Zurich (AFP) – FIFA have opened disciplinary proceedings against the Football Association of Ireland (FAI) for a political symbol worn during a friendly in March, a spokesperson for the world body said Friday.
Ireland’s commemoration of the 100th anniversary of the country’s Easter Uprising on their shirts has become more sensitive with England and Scotland locked in a battle with FIFA over the wearing of poppies in tribute to war dead.
A FIFA spokesperson confirmed proceedings had been opened against the FAI, adding: “We cannot comment further at this stage nor speculate on any outcome.”
Meanwhile the FAI said Friday it had no comment to make on the situation beyond FIFA’s brief announcement.
The Easter Rising which took place in April 1916 was an Irish rebellion against British rule.
The Republic of Ireland had the years 1916-2016 on their jerseys for the March 25 friendly against Switzerland.
England and Scotland have used the Irish example in their negotiations with FIFA over whether they can wear poppies on black armbands when they play each other in a World Cup qualifier at Wembley on November 11, which is Armistice Day and the traditional day for Britons to pay tribute to their war dead.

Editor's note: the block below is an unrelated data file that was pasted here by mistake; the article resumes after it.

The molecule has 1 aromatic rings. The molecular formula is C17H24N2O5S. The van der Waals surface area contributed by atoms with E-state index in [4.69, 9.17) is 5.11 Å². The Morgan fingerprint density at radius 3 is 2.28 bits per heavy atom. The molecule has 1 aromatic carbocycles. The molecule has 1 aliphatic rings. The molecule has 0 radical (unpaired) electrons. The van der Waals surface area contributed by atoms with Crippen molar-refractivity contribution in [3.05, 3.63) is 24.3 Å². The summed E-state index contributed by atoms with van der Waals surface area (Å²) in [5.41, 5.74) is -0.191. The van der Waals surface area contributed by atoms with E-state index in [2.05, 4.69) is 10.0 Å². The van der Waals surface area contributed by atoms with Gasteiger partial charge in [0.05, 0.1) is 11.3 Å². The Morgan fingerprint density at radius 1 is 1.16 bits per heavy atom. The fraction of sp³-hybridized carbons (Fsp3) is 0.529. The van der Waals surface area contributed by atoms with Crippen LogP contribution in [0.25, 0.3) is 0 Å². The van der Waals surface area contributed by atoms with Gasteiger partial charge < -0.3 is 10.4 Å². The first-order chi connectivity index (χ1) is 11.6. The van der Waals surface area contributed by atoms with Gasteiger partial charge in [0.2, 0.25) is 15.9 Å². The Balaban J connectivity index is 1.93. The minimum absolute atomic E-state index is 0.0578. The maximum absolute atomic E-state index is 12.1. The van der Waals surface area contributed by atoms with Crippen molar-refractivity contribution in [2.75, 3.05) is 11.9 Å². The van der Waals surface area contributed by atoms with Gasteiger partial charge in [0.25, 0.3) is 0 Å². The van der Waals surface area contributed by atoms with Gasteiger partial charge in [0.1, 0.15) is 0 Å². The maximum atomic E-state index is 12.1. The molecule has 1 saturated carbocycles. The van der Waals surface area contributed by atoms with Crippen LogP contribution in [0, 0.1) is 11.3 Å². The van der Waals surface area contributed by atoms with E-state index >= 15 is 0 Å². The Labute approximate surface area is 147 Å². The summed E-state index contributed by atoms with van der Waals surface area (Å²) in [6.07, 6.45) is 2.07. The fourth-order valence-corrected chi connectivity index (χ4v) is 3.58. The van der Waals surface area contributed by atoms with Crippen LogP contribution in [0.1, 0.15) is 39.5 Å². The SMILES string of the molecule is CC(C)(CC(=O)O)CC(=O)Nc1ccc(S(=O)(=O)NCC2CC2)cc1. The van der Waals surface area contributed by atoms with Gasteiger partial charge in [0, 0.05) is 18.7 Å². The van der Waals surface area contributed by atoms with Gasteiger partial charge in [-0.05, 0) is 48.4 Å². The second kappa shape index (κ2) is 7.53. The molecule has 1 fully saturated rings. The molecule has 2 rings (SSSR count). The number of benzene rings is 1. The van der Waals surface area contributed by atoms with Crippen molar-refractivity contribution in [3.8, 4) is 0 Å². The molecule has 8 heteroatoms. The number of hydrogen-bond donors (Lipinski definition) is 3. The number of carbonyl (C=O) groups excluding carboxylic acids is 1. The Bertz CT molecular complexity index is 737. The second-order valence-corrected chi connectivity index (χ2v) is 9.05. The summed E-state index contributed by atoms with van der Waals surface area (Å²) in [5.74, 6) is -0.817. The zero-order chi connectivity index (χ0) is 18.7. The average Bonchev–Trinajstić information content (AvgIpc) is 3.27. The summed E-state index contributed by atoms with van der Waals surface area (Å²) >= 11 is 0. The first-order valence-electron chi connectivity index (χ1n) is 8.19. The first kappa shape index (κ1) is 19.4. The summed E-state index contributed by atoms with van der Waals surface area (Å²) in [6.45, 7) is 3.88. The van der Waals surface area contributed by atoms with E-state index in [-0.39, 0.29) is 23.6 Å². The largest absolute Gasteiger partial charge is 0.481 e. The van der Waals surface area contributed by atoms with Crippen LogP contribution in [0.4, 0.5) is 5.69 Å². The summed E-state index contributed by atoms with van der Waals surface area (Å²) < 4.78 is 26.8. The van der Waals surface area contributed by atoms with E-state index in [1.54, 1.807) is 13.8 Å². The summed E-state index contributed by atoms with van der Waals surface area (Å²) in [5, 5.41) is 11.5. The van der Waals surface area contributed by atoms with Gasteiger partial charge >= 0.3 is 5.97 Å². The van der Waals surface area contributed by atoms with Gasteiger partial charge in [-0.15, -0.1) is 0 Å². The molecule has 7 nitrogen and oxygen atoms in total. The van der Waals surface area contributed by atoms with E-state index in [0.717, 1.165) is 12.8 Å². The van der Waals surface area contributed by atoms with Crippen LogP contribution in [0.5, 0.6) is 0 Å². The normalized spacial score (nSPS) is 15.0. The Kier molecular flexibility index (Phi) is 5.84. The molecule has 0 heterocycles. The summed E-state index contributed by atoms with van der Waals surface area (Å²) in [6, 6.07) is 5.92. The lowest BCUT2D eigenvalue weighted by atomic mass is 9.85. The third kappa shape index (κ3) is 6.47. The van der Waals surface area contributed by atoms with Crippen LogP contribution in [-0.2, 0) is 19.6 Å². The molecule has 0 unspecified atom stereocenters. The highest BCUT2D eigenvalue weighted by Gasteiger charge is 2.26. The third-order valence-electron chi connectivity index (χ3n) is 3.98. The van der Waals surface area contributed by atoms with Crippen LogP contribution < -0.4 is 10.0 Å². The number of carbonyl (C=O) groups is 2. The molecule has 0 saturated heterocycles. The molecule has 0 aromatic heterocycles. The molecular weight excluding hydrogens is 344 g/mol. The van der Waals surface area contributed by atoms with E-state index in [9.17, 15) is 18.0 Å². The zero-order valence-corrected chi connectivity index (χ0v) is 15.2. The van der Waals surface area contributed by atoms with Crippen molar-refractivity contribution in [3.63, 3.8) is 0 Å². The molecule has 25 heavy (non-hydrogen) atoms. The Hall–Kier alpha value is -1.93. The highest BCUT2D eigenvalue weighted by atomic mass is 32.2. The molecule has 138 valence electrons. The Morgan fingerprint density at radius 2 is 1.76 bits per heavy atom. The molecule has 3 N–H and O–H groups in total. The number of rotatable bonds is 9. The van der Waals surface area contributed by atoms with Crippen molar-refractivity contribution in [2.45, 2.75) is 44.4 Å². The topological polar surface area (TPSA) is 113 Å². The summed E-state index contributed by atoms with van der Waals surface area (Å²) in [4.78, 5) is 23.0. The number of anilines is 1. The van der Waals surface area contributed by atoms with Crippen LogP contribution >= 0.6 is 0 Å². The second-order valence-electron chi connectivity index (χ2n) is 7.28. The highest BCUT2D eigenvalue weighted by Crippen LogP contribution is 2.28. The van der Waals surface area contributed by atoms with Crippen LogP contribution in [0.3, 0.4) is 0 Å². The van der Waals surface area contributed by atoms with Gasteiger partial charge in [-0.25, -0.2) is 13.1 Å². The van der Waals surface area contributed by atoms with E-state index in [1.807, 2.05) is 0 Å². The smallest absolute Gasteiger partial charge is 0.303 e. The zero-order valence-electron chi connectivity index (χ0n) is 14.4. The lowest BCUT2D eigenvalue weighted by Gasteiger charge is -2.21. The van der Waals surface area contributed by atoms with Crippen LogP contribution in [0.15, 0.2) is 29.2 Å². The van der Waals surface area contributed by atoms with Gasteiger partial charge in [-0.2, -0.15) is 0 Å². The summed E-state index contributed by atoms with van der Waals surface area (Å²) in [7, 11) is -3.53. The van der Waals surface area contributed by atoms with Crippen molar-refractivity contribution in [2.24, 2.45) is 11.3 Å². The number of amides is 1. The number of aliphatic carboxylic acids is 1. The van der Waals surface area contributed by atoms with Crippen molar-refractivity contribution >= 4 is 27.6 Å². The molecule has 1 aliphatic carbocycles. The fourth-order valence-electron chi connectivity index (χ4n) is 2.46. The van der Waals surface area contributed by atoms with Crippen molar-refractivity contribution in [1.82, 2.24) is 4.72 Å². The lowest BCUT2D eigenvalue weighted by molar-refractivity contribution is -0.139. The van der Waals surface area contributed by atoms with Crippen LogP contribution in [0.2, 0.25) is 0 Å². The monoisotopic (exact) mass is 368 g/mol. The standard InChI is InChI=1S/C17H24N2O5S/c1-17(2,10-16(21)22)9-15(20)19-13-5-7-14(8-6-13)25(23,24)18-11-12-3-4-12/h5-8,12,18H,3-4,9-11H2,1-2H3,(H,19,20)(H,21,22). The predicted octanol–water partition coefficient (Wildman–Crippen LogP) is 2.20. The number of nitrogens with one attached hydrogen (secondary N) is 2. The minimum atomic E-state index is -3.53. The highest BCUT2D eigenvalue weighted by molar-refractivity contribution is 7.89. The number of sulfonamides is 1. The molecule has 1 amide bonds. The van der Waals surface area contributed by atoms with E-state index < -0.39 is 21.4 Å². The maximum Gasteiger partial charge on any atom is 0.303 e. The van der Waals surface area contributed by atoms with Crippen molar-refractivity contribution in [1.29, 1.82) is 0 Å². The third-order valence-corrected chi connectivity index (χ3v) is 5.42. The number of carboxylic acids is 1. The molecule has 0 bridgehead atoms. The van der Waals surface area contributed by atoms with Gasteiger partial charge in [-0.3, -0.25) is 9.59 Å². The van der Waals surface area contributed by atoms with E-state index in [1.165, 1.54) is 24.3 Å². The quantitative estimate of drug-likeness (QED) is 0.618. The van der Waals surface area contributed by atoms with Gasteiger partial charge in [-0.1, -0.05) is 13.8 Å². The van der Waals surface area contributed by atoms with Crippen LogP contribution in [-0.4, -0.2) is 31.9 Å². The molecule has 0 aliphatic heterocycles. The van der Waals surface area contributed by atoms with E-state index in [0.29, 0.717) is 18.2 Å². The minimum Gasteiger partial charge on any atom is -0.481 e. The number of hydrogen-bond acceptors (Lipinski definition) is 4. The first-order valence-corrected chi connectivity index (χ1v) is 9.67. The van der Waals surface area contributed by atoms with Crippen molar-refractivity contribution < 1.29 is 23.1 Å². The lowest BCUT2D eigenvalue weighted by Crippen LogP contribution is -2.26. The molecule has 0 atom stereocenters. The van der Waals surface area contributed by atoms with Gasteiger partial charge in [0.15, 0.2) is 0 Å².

FIFA has rejected the poppy saying it is a political symbol.
A compromise was reached with FIFA to allow England players to wear a poppy armband during the friendly against Spain in November 2011, but world football chiefs have so far taken a tougher stance in this instance.
In a statement issued Thursday, the global governing body said: “FIFA fully respects the significance of commemorating Remembrance Day on November 11 each year.
“The Laws of the Game are overseen by the International Football Association Board (composed of the four British FAs and FIFA) and (are) applicable to all 211 member associations. The relevant Law 4, para. 4, clearly states that the players equipment should not carry any political, religious or commercial messages.
“The Laws are applied uniformly in the event of similar requests by any member association to commemorate similar historic events.”